Islamabad, Pakistan – Since his removal from power last year, former Pakistani Prime Minister Imran Khan has been slapped with dozens of charges, including some in which he faces arrest.
In an interview with Al Jazeera on Thursday, Khan said at least 85 cases have been filed against him across the country. “Every other day some sort of case comes up,” he said.
The cases against the 70-year-old cricketer-turned-politician include charges of corruption, terrorism, contempt of courts, rioting and even blasphemy.
Here’s a lowdown on the main charges against Khan:
The immediate legal challenge Khan faces concerns the gifts he received from foreign countries when he served as prime minister between August 2018 and April 2022.
Prosecutors allege Khan sold those gifts and concealed his wealth in financial declarations submitted before the election commission.
On March 7, the High Court in Islamabad issued an arrest warrant against him in the case. The former premier evaded arrest and instead filed a petition in the same court requesting the cancellation of the warrant.
The court then asked Khan to appear before it on March 13. The opposition politician, who had been dodging court appearances citing threats to his life, did not show up.
A furious court then issued a non-bailable warrant against Khan, triggering violence in Lahore for two days as police, in their attempt to arrest him, clashed with hundreds of the politician’s supporters outside his home.
A trial court in Islamabad on Thursday rejected a petition by Khan to suspend the warrant for him to appear in court. The order increases the likelihood of another police attempt to arrest him.
The Islamabad High Court had earlier given Khan a deadline of March 18 to make an appearance.
On Thursday, he told Al Jazeera he will attend. “I am appearing in the court on the 18th,” he said, calling the police operation to arrest him four days before the deadline “unlawful”.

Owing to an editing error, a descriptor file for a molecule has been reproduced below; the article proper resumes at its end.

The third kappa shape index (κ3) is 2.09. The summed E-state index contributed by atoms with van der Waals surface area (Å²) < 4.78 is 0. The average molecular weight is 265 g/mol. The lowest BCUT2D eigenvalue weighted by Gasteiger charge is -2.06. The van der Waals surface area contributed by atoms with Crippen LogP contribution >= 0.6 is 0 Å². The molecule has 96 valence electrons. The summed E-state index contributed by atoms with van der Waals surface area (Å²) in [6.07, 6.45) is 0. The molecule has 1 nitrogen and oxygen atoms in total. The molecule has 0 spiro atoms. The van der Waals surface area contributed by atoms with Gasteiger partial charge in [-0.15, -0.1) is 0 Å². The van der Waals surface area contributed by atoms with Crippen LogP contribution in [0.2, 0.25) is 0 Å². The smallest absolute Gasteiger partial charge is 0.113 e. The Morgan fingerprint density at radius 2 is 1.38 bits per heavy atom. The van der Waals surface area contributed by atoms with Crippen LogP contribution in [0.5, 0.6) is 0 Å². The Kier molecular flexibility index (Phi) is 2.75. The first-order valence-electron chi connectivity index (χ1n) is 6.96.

Khan also dismissed allegations about selling the state gifts he received. “Let me clarify this allegation about state gifts … Everything I have done is lawful,” he said.
Khan also faces “terrorism” charges over a speech he made during one of the many rallies he has been holding since losing power to demand immediate national elections.
Addressing his supporters in Islamabad in August last year, Khan made some remarks against his political opponents, and police and judicial officials. In his speech, the Pakistan Tehreek-e-Insaf (PTI) party chief named a female judge who had ordered the arrest of one of his close aides.
The statement against the judge led to a “terrorism” charge against Khan. If convicted, he even faces disqualification from contesting elections or holding public office in future – a setback he cannot afford as he seeks to return to power in national elections scheduled for later this year.
If Khan is arrested, the PTI has threatened mass protests, compounding the difficulties for a government already battling an economic crisis.
Following clashes between Khan’s supporters and the security forces earlier this week, police in Lahore filed several criminal charges against him.
The first information report, also called FIR, shows Khan has been accused of rioting, attempt to murder, abetment of violence and criminal conspiracy under the country’s anti-terrorism law.
Pakistan’s Anti-Terrorism Act, passed in 1997, carries a maximum sentence of life in prison and even capital punishment.
Similar charges were also filed against Khan in October last year after his party workers protested outside the office of the Election Commission of Pakistan (ECP).
The demonstration was in reaction to the ECP’s decision to disqualify Khan from attending parliament for sessions over the state gifts case.
Khan was also charged with at least 17 cases in various police stations in Islamabad after a “long march” he led in May last year to protest his removal from power.
Nearly all the cases included charges of abetment of violence, rioting, damage to public property and criminal intimidation among others.
Khan was granted pre-arrest bail in all the cases.